Talking of confusing lyrics, not to mention more than a few “oh la la la’s”, “shubba-dubbas” the occasional “ha!” and other strange utterances, Crash and The Coots are playing The Victoria tonight. Theirs is a strange and beguiling world of lateral thinking, experimental pop, but one that you all need to visit at least once. Supporting them are Port Erin a band who have swapped some of the early complexities of their music for balance, space and atmosphere and now ably mix pop leanings with mature musicianship. Three Letter Agency get the night started.

 

Blending folk with rock, accessibility with intelligence and kicking into touch the fey, hippyness often associated with her field, Thea Gilmore is blazing a path towards classic status songwriter, catch her at The Arts Centre tonight. Similar folky undercurrents can be found at The Beehive as Ron Trueman-Border brings his band, Perfect Strangers along for some vivid, punchy lyrics and infectious tunes.

 

Staying at The Beehive for Friday and Pignose will be offering up some Old Town Blues for your delectation. This very narrow genre is a blend of gospel, rhythm and blues, country and rock, songs of the south if you like and if it wasn’t for all the road works in that part of town would have probably made a break for the border a long time ago. Offer them a Mint Julep, make them feel at home.

 

The noisy brigade will find their home out at Riffs Bar for  a gig spearheaded by Severance a band very much in the spirit of the NWOBHM era and making their first visit to the place. And if you thought Stoner Rock had died out in the infamous flannel shirt famine of the mid nineties, then The Ashun might come as a welcome surprise. Optimal Prime is also on the bill.

 

More rock on Saturday this time at The 12 Bar and headed by the metal-grunge hybrid that is Burnthru, with Toadstool filling that space between metal, blues and southern rock: kick arse four, four grooves just like the old days. The Starkers continue their pop-grunge fixation…think Nirvana having a fight with The Libertines.

 

The Rolleston plays host to the one cover band I can handle, Kova Me Badd. What sets them apart from the norm? Their music selection is awful, delivery questionable, professionalism in serious doubt and antics not suitable before the watershed. In short, everything a cover band should be. You’ll laugh, you’ll cry, it will change your life. Well, one out of three isn’t bad.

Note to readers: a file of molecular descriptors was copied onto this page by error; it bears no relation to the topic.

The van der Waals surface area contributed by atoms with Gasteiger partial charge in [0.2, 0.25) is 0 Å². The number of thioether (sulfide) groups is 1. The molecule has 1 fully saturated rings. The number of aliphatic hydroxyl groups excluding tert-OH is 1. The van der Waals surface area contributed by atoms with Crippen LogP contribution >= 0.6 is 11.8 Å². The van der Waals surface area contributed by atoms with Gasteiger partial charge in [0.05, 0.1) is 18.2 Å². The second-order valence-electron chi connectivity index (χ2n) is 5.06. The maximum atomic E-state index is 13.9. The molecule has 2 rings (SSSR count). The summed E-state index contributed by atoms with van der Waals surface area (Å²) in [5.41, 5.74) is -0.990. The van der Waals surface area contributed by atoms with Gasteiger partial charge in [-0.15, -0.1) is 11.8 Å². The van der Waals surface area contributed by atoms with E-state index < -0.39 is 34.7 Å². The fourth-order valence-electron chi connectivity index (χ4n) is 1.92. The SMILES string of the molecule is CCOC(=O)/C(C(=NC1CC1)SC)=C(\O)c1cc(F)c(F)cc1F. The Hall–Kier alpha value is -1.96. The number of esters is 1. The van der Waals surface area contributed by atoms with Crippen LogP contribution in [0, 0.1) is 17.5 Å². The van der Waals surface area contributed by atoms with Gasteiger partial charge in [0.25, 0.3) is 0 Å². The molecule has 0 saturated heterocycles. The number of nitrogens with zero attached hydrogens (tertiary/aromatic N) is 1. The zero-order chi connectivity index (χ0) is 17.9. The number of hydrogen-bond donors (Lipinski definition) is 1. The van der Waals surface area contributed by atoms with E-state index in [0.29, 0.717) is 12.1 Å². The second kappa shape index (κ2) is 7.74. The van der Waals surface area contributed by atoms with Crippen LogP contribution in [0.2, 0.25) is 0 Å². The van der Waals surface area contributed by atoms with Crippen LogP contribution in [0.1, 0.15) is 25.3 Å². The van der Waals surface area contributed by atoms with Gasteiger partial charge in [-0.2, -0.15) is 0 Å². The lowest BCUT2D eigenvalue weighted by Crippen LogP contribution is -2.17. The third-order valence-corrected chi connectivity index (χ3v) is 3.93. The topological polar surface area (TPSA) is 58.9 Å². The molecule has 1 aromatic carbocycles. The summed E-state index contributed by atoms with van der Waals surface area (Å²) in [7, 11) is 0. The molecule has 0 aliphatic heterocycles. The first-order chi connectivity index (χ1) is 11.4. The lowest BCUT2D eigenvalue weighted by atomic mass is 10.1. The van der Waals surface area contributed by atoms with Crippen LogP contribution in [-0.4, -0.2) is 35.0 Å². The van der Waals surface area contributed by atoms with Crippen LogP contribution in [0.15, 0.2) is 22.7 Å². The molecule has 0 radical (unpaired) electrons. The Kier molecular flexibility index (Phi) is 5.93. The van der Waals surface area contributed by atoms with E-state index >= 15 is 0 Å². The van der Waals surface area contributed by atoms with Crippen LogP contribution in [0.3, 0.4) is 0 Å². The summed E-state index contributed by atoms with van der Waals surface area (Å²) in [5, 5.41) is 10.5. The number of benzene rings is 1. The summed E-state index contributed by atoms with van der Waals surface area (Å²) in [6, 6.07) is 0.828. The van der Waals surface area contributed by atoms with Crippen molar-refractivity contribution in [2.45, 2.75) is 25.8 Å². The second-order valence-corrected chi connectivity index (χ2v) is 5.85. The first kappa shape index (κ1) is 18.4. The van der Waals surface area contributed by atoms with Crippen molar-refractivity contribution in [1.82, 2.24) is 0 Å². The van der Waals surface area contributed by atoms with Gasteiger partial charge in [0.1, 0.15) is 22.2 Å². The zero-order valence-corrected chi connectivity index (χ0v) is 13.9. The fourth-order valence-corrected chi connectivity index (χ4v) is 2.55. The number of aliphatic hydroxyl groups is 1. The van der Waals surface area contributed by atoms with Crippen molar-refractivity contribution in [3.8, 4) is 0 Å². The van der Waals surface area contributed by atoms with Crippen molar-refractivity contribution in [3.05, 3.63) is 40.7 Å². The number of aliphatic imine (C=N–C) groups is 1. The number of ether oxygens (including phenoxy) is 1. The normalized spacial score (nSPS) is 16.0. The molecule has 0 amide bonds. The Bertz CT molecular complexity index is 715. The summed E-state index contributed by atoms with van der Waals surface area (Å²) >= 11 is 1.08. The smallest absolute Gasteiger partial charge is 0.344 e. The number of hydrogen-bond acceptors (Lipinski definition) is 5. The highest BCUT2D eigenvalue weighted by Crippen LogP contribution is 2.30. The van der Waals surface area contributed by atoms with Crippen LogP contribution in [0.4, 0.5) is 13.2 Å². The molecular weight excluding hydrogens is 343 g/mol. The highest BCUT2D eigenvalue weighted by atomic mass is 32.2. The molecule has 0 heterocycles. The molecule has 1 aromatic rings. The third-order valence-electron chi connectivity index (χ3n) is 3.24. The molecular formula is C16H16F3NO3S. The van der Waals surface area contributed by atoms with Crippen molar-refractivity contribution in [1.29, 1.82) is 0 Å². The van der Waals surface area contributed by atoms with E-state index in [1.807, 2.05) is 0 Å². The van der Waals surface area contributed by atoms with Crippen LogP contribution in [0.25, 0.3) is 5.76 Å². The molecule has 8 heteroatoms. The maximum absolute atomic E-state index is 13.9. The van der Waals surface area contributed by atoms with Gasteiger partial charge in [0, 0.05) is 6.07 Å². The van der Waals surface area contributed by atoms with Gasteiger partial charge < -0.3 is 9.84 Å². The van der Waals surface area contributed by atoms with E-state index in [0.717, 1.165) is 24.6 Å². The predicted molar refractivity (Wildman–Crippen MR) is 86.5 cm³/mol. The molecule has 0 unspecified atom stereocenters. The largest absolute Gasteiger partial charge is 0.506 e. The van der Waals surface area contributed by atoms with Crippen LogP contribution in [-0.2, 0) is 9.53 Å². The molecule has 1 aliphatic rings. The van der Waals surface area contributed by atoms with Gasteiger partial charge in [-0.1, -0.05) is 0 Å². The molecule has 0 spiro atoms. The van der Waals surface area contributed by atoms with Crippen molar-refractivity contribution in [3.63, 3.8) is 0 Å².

Something a bit special comes to The Victoria on Sunday. Back on the menu is old school hip-hop from Long Beach underground vigilantes, Ugly Duckling; outsiders who like The Beastie Boys and Run DMC before them take humorous swipes at more commercial elements of their genre. And on into Monday, the names keep coming. Uli Jon Roth(pictured) made his name filling the shoes of guitarist for Michael Schenker in The Scorpions but over the years moved into more experimental pastures and today his style encompasses neo-classical, heavy metal, blues and psychedelic, all of which can be seen, again, at The Victoria on Monday. For something a bit more sedate, middle of the road even, Paul Carrack is at The Wyvern Theatre.

 

Staying at The Victoria for Tuesday, those lo-fi, folk-rock, indie-pop, Celtic-bop, pirates, The Shudders make a welcome return and we round off on Wednesday at The Running Horse. Nick Tann is becoming a bit of a regular fixture and his jazz inflected 12 string tunes and soaring vocals are always welcome. He brings with him Marvin B Naylor a man who blends folk, prog, the surreal and wonderful lyrical drives to create something truly unique.

Spotlight on Burnthru

You may have thought that grunge died out in the infamous flannel shirt famine of the mid nineties, that classic rock is now only on display in the Victoria and Albert Museum or that you can only admit to liking heavy metal if you are 14 or less. And you would be right. But when you take the essence of each of these genres and throw them into a mixing pot, you get something much more than the sum of its parts, in fact you get Burnthru. Having caught them touring recently with street rockers White Knuckle Bride I can also vouch that you can add into that mix white hot guitar solos, Byzantine heavy riffs and a musical momentum that impacts on the audience like a breaking audio tsunami.

 

If music only moves forward due to cross pollination of its various sub-genres, then Burnthru are doing their best to take recognisable building blocks and crafting them into interesting new bits of sonic architecture. With a self titled e.p. just out there is no better time to immerse yourself in Burnthru’s powerful creations, music that manages to mix groove with aggression, melody with mayhem, razor wire guitar highs with thunderous back beat lows. Just when the many strands of rock music may seemed to have run their course, Burnthru show that with careful genetic splicing and a small amount of tinkering, not to mention time travel, there is still some distance left to go before we have to start looking to new musical forms. They are also going to rock the hell out of you along the way. Lets hear it for the new white noise supremacists!

After my beating on about what a rock show people would miss by not coming to the recent Songs of Praise night, here is the video evidence to back things up.

White Knuckle Bride – full set

Bury The Ladybird

Burnthru